Possible compromise emerges on White House border request

U.S. Immigration and Customs Enforcement Principal Deputy Assistant Secretary Thomas Winkowski, right, seated next to as Federal Emergency Management Agency administrator Craig Fugate, left, and U.S. Customs and Border Protection commissioner Gil Kerlikowske, center, testifies on Capitol Hill in Washington, Wednesday, July 9, 2014, before the Senate Homeland Security and Governmental Affairs Committee hearing on the problems with the increased rise in apprehensions at the Southern border. Top Obama administration officials told senators Wednesday they're struggling to keep up with the surge of immigrants at the Southern border.
U.S. Immigration and Customs Enforcement Principal Deputy Assistant Secretary Thomas Winkowski, right, seated next to as Federal Emergency Management Agency administrator Craig Fugate, left, and U.S. Customs and Border Protection commissioner Gil Kerlikowske, center, testifies on Capitol Hill in Washington, Wednesday, July 9, 2014, before the Senate Homeland Security and Governmental Affairs Committee hearing on the problems with the increased rise in apprehensions at the Southern border. Top Obama administration officials told senators Wednesday they're struggling to keep up with the surge of immigrants at the Southern border. Susan Walsh/AP Photo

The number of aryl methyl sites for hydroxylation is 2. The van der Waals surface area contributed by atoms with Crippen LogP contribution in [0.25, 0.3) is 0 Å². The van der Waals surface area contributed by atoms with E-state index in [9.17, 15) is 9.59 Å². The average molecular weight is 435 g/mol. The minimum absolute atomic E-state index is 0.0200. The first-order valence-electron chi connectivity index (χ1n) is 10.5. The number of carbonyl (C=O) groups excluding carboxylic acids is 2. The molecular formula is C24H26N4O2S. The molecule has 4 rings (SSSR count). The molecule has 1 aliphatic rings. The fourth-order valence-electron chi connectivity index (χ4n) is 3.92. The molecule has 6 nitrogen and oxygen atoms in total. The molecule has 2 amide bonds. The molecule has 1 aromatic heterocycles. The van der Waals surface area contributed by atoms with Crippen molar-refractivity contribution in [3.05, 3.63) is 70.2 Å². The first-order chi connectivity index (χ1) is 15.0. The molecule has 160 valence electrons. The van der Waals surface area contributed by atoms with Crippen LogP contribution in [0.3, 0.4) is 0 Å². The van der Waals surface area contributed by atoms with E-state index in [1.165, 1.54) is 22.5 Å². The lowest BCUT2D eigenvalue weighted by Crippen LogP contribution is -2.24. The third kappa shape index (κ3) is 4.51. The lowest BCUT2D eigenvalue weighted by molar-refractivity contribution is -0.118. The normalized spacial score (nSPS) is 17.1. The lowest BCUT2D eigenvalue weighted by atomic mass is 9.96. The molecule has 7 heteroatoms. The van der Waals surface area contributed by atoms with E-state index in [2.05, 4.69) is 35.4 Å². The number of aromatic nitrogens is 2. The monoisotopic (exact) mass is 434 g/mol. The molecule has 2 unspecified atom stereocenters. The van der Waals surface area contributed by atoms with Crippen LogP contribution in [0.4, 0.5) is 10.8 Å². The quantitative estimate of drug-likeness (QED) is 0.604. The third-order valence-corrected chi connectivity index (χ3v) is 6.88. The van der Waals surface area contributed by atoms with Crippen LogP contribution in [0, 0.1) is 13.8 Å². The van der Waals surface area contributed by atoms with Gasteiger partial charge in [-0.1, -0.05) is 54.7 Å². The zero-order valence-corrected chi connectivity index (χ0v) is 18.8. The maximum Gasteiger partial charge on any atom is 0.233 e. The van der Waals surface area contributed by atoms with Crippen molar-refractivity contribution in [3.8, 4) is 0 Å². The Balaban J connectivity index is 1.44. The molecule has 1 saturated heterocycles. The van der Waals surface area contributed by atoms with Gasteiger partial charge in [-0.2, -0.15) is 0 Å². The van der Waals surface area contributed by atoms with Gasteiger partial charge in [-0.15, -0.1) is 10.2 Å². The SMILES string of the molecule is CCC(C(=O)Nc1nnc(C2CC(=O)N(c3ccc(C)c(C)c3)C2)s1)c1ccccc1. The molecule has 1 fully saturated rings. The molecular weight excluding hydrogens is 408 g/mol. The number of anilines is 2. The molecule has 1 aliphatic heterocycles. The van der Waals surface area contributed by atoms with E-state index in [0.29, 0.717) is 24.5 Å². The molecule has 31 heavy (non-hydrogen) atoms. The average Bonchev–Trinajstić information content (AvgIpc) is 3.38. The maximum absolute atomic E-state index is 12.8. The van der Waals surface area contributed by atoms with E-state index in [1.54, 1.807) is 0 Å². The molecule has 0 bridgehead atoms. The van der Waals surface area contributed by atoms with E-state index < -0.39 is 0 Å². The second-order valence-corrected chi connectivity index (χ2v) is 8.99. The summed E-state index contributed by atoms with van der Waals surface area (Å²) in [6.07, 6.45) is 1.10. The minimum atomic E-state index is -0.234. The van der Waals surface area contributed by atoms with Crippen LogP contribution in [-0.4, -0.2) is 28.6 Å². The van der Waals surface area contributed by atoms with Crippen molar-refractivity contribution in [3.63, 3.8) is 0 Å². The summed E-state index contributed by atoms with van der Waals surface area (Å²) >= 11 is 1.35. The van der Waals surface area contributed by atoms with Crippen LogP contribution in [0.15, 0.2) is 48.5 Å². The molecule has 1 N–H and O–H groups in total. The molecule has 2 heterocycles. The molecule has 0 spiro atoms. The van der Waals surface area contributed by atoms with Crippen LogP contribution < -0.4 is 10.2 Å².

WASHINGTON — Outlines of a possible compromise over President Barack Obama's $3.7 billion emergency border spending request are emerging on Capitol Hill.

They involve making policy changes to allow the minors streaming to the border from Central America to be sent home more quickly.

The top House and Senate Republicans both said Thursday that they don't want to give the president a blank check and want to see the law changed to speed the children's deportations.

Immigrant advocacy groups and some Democratic lawmakers have opposed such steps. But the top House and Senate Democrats on Thursday left the door open to them.

The White House also has backed such changes, although in face of advocacy opposition it has yet to formally propose them.

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